The following comes from a Playstation dev blog on the WipEout series…
WipEout was the child of a concept pitch and a vivid memory. The two met in a pub just outside Liverpool in the early ’90s, introduced by a pair of Psygnosis developers – designer Nick Burcombe and artist Jim Bowers. The drinking establishment was a regular haunt for studio staff of which Bowers and Burcombe were two. They’d regularly meet and bounce ideas of each other.
Years earlier, Bowers had created a concept movie of two wedged ships dogfighting along a race track, firing missiles at one another before soaring round a huge loop.
He’d showed it to Burcombe, who recalled the footage when regaling Bowers with a story of how he’d overcome a particularly difficult race in Super Mario Kart by turning the TV’s volume off and cranking up a trance track (‘Age of Love’ by Age of Love) on his hi-fi.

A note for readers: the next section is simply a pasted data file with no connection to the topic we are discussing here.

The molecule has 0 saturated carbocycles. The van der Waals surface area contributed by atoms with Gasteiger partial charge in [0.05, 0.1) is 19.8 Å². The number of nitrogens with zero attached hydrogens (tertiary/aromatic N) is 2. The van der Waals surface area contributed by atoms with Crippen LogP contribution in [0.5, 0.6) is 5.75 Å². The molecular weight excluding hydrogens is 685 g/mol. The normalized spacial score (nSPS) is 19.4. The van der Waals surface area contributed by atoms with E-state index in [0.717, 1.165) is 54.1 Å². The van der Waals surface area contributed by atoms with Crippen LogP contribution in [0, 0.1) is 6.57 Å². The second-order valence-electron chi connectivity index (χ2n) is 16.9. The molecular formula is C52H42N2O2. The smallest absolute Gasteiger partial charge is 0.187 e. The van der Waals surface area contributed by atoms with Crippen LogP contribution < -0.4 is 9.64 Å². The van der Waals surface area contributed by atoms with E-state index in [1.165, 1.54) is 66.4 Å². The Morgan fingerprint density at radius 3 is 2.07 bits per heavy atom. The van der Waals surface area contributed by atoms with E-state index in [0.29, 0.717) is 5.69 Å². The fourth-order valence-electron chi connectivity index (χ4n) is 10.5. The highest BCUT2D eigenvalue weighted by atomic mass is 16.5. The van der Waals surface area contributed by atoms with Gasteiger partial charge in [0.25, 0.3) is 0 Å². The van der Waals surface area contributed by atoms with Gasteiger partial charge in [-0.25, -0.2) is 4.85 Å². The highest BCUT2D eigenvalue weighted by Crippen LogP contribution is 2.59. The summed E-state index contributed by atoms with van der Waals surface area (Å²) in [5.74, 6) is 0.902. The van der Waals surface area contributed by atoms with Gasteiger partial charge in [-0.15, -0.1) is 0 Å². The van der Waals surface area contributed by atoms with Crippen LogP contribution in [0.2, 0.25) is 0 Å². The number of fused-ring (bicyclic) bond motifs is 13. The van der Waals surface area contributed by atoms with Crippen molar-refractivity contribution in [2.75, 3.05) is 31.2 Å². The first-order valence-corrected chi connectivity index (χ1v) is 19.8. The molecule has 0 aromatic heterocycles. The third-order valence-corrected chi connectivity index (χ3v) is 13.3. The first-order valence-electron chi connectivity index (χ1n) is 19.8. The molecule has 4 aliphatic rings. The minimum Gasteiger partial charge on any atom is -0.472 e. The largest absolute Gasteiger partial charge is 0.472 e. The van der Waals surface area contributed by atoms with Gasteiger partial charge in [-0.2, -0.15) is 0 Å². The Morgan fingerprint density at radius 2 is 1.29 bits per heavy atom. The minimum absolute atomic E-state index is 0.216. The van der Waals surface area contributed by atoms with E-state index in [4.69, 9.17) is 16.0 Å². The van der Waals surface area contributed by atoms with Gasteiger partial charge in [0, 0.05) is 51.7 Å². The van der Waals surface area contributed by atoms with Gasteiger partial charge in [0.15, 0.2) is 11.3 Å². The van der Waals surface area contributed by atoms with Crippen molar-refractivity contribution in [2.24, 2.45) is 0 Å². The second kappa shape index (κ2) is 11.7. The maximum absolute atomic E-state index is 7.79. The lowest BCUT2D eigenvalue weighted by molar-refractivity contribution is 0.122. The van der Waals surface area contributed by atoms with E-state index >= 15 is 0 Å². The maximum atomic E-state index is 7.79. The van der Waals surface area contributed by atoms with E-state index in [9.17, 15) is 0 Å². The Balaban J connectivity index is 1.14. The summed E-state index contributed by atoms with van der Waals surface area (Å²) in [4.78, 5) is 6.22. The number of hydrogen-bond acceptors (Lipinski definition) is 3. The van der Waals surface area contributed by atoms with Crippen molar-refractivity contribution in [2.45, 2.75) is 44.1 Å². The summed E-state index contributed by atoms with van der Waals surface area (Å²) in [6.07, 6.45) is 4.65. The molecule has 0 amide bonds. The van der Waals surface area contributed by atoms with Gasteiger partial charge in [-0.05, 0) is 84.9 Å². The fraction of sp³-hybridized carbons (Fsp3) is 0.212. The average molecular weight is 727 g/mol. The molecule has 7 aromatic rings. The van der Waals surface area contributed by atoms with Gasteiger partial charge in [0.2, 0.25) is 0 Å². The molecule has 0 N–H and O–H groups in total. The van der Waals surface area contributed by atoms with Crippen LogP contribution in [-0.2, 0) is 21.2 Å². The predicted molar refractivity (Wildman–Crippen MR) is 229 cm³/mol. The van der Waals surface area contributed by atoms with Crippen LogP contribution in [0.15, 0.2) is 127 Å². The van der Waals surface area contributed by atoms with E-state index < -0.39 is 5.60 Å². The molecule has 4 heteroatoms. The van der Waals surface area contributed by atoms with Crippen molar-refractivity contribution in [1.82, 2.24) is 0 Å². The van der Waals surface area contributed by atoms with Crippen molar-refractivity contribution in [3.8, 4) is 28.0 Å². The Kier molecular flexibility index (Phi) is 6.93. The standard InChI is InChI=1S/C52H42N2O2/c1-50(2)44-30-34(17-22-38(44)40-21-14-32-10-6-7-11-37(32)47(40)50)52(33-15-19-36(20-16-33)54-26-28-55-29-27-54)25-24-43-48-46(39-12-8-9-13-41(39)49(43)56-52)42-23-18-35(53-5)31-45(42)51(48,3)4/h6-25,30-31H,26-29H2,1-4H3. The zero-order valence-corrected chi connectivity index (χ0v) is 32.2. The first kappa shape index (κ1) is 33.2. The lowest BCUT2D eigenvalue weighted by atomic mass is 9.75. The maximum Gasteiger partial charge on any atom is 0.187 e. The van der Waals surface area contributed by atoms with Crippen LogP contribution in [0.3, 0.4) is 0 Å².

“I had a zen moment were everything flowed perfectly,” remembers Burcombe. That sense of exhilaration as the music reached its peak as he crossed the finish line “was the moment I knew I wanted to make a game that did that to you.”
He envisioned doing the same to Bowers’ concept, setting the piece to a Liam Howlett cover of surf track ‘Wipe Out’ that broke out into the Prodigy’s ‘No Good’.
“I think that was the moment we could both see immediately what the game could be,” Nick says. “Even if it was in our slightly sozzled minds’ eye.”
The concept was gold. But there were two other key elements that helped turn the concept into reality.
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